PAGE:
Overall, the biggest source of risk to the economy and directly to the industrial space market is a reversal in hiring trends and thus a weakening in consumer confidence and spending. Consumers have remained diligent spenders, borrowers and homebuyers throughout the first half of 2016. There is no immediate reason to believe this will change. In fact, the preponderance of the evidence suggests that consumer spending may only strengthen. Factors such as relatively low and stable fuel prices, low interest rates and a stable job market form the basis for the consumer confidence that the U.S. has seen for many years. Wealth effects from record stock market levels and vastly recovered home prices appear to be a reinforcing feedback mechanism. These factors are, of course, sensitive to global markets, and there, once more, is where the risk lies.
Key Inputs and Disclaimers
The predictive model is funded by the NAIOP Research Foundation and was developed by Guirguis and Dr. Randy Anderson, formerly of the University of Central Florida. The model, which forecasts demand for industrial space at the national level, utilizes variables that comprise the entire supply chain and lead the demand for space, resulting in a model that is able to capture the majority of changes in demand.
While leading economic indicators have been able to forecast recessions and expansions, the indices used in this study are constructed to forecast industrial real estate demand expansions, peaks, declines and troughs. The Industrial Space Demand model was developed using the Kalman filter approach, where the regression parameters are allowed to vary with time and thus are more appropriate for an unstable industrial real estate market.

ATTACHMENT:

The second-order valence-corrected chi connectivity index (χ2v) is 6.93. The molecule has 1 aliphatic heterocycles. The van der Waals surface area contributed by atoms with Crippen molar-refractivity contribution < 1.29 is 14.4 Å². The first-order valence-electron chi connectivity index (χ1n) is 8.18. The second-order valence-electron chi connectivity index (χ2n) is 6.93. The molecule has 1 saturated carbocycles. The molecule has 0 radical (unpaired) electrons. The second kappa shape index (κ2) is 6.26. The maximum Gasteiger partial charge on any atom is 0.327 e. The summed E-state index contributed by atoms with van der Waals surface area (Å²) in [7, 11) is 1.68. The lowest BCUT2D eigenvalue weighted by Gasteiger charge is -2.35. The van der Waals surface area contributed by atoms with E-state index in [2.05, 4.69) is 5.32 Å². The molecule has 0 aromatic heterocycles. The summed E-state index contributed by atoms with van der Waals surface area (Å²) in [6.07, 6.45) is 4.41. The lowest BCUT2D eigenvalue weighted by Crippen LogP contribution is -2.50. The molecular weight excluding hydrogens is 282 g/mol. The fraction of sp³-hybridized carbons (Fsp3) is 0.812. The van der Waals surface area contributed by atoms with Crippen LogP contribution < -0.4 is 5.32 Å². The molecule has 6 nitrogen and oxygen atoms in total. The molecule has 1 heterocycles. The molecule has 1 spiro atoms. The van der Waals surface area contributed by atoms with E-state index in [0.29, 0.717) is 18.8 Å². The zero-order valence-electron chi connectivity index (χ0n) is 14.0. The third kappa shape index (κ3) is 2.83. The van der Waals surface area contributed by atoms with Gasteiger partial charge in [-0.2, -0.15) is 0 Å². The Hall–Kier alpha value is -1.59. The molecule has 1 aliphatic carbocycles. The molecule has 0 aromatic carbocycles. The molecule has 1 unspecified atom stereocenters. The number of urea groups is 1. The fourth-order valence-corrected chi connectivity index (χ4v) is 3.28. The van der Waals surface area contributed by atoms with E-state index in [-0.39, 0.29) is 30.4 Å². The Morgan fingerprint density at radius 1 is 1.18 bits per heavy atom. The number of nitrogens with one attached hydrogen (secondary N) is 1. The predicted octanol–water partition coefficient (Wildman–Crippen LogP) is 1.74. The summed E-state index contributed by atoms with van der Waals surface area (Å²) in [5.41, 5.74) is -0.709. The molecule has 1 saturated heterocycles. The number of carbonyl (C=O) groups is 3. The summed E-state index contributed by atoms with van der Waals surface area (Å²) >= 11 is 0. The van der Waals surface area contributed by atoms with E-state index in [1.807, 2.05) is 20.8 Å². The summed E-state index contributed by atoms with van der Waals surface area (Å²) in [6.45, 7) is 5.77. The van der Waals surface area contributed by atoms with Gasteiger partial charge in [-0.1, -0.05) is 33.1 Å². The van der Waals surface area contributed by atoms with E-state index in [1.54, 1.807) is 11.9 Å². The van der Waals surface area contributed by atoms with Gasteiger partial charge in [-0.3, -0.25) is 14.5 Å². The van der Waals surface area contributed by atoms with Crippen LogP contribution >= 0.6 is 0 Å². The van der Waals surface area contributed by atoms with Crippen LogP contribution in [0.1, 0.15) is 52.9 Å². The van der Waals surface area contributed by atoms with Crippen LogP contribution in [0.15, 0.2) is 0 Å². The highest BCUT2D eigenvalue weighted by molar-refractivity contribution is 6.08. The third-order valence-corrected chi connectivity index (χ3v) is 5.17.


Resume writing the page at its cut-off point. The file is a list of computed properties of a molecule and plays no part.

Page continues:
The forecast is based on a process that involves testing more than 40 economic and real estate variables that theoretically relate to demand for
industrial space, including varying measures of employment, GDP, exports and imports, and air, rail and shipping data. Leading indicators that
factor heavily into the model include the Federal Reserve Board’s Index of Manufacturing Output (IMO), the Purchasing Managers Index (PMI) from
the Institute for Supply Management (ISM) and net absorption data from CBRE Econometric Advisors.
ISM, the Federal Reserve and CBRE Econometric Advisors assume no responsibility for the Forecast. The absorption forecast tracks with CBRE data
and may vary when compared with other data sets. Data includes warehouse, distribution, manufacturing, R&D and special purpose facilities with
rentable building areas of 10,000 square feet or more.
Actual versus Forecast
The Annual Net Absorption Table shows actual versus forecast net absorption. The model successfully projected a drop and rebound in net absorption in 2009 and 2010, as inventory supplies dwindled.
Initial and Ongoing Research
In 2009, the NAIOP Research Foundation awarded a research grant to Anderson and Guirguis to develop a model for forecasting net absorption of industrial space in the United States. That model led to successful forecasting two quarters out. A white paper describing the research and testing behind the model for NAIOP’s Industrial Space Demand Forecast is available on the NAIOP Research Foundation website.
The model was revised in 2012 to forecast eight quarters out. For this longer term forecast, Guirguis and Harris utilize the average central tendency forecast of the unemployment rate and growth rate of real GDP, provided by the seven members of the Board of Governors and the 12 presidents of the Federal Reserve Banks during the most recent Federal Open Market Committee meeting. Their forecasts are the independent variables in the equations. The forecasts usually vary from one year to another, so different techniques are applied to convert the yearly forecast to a quarterly one, in order to create the quarterly forecasts for net absorption. The estimated coefficients on the independent variables are estimated with the time-varying Kalman filter.